New dataset traces Milwaukee’s long foreclosure crisis

The dramatic consequences of the late 2000s subprime mortgage crisis on Milwaukee neighborhoods are well known, but specific data on foreclosures has been remarkably difficult to come by.

Previous studies have documented plummeting homeownership across the city (particularly on the north side), followed by a surge in out-of-state investment. But researchers have lacked public data on how many foreclosures occurred, who initiated them, which properties experienced them, and the subsequent ownership history of those parcels. To fill that gap, I have assembled a novel dataset of residential foreclosures matched to city parcel records for the years 1995 through 2022. This includes all detached single family homes, condos, duplexes, and triplexes. See the data note at the end of this article for details.

From 1995 through 2006, the city saw an average of 800 house foreclosures a year. Then, in 2007, there were over 1,300 foreclosures. That jumped again to almost 2,500 in 2008. During the decade of 2007-2016 my records show a total of 21,500 foreclosures.

The pandemic, with its attendant boom in home values, saw foreclosures drop to their lowest levels since at least 1995. I found records of 351 foreclosed homes in 2020, 393 in 2021, and 434 in 2022.

Over the past 3 years, foreclosures by lenders have declined, likely because rising home values mean that few homeowners find their mortgages underwater. A homeowner struggling to make their mortgage payment can often avoid foreclosure by selling the house for a profit.

By contrast, foreclosures over delinquent taxes grew from 72 in 2020 to 138 in 2021, and 211 last year. As property values increase, the number of owners struggling to pay their tax bill may be increasing.

bar plot showing the total number of tax and mortgage foreclosures per year

The wave of foreclosures during the housing crisis was geographically concentrated in poor and majority nonwhite neighborhoods. In 2012, for instance, the 3rd aldermanic district (covering the east side) experienced 54 foreclosures, or a rate of 8 per 1,000 houses. The neighboring 6th district simultaneously saw 217 foreclosures, a rate of 24 per 1,000. Meanwhile, homes in the 15th district (covering parts of the near west and near north sides) were foreclosed on at a rate of 35 per 1,000 just in 2012 alone.

small multiple maps showing the annual rate of foreclosures in Milwaukee aldermanic districts

The cumulative effect after a decade of unrelentingly high foreclosure rates is mindboggling. Citywide, 14% of all houses experienced at least one foreclosure from 2007 to 2016. In Sherman Park and Washington Park, more than 3 out of every 10 houses were foreclosed on. Other parts of the city escaped practically unscathed. In the Upper East Side, fewer than 1-in-25 homes were foreclosed.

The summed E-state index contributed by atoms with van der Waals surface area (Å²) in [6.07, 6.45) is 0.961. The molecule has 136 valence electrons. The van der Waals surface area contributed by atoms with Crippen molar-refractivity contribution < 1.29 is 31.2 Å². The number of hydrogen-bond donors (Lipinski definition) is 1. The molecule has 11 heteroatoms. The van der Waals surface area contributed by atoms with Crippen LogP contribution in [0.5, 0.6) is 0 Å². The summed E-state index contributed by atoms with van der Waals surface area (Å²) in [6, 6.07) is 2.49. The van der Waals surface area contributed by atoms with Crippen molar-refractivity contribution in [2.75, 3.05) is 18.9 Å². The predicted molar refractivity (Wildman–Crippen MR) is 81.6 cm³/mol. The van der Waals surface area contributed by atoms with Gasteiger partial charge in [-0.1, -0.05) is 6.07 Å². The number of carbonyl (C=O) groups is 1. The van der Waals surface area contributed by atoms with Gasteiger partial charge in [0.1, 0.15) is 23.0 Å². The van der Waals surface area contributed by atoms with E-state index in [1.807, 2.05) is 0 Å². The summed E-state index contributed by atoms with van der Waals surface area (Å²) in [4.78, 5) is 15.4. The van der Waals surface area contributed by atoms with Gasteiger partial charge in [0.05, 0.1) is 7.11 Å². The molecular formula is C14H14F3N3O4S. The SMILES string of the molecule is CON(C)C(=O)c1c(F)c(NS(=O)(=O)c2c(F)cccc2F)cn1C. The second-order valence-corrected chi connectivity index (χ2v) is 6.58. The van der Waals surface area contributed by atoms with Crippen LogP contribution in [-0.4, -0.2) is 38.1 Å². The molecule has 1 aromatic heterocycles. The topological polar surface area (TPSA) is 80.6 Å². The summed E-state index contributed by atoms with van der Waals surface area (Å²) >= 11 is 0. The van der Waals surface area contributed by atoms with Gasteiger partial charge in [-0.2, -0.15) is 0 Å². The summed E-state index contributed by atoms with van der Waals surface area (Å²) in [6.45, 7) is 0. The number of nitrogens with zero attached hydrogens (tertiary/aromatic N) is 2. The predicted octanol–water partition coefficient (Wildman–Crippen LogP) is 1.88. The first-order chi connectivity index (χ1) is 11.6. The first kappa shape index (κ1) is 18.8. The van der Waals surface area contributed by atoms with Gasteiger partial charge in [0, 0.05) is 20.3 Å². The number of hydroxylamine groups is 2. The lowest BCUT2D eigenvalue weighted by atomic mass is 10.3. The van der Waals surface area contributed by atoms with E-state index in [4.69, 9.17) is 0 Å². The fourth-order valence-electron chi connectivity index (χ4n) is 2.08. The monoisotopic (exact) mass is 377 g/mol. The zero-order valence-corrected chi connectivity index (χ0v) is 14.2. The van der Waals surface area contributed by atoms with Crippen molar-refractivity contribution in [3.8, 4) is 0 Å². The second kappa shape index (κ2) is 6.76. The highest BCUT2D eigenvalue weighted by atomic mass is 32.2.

The map below shows the cumulative 2007-2016 foreclosure rate for each residential block in the city with at least 10 houses. Blocks shaded in blue experienced no foreclosures at all during the decade. The more than 500 blocks shown in the darkest shade of red experienced foreclosure rates of 32% or more. In 33 blocks, more than half of houses were foreclosed on between 2007 and 2016. And on the 2400 block of North 44th Street fully three quarters of homes—21 out of 28—received a foreclosure.

detailed map showing block level cumulative foreclosure rates from 2007-2016

Needless to say, the wave of foreclosures closely follows the declines in owner-occupancy since the Great Recession. Of all the properties which received a foreclosure between 2007 and 2016, 62% (over 13,000 homes) were owner-occupied at the beginning of the year in which the foreclosure occurred, according to city parcel data.

Often, foreclosed properties during this period were sold at auction or at bargain prices to cash buyers. Once outside the owner-occupied housing market, houses often remained held by investors. Since about 2018, several corporate landlords with private equity backing have assembled large portfolios in these neighborhoods, largely by consolidating the holdings of the smaller landlords who preceded them.

Foreclosures cast a long shadow, and the effects of the subprime mortgage crisis are still shaping many Milwaukee neighborhoods more than a decade after the Great Recession officially ended.

Data note

This foreclosure dataset combines several sources. Foreclosure records from 1995-2016 are sourced from an owner history dataset maintained by the Milwaukee City Assessor’s office. (Special thanks to Jeff Arp for his help). Records from 2017-2022 are from the Real Estate Transaction Returns filed with the Wisconsin Department of Revenue. I matched each source dataset to city parcel records, which allowed me to standardize addresses as well as identify the property type and ownership status at various points in time. In all likelihood, this dataset undercounts the true number of foreclosures because some foreclosure records could not be matched to parcel data or were otherwise missing.

Researchers and community groups are encouraged to explore the data for their own uses. Files are available at Please direct questions to

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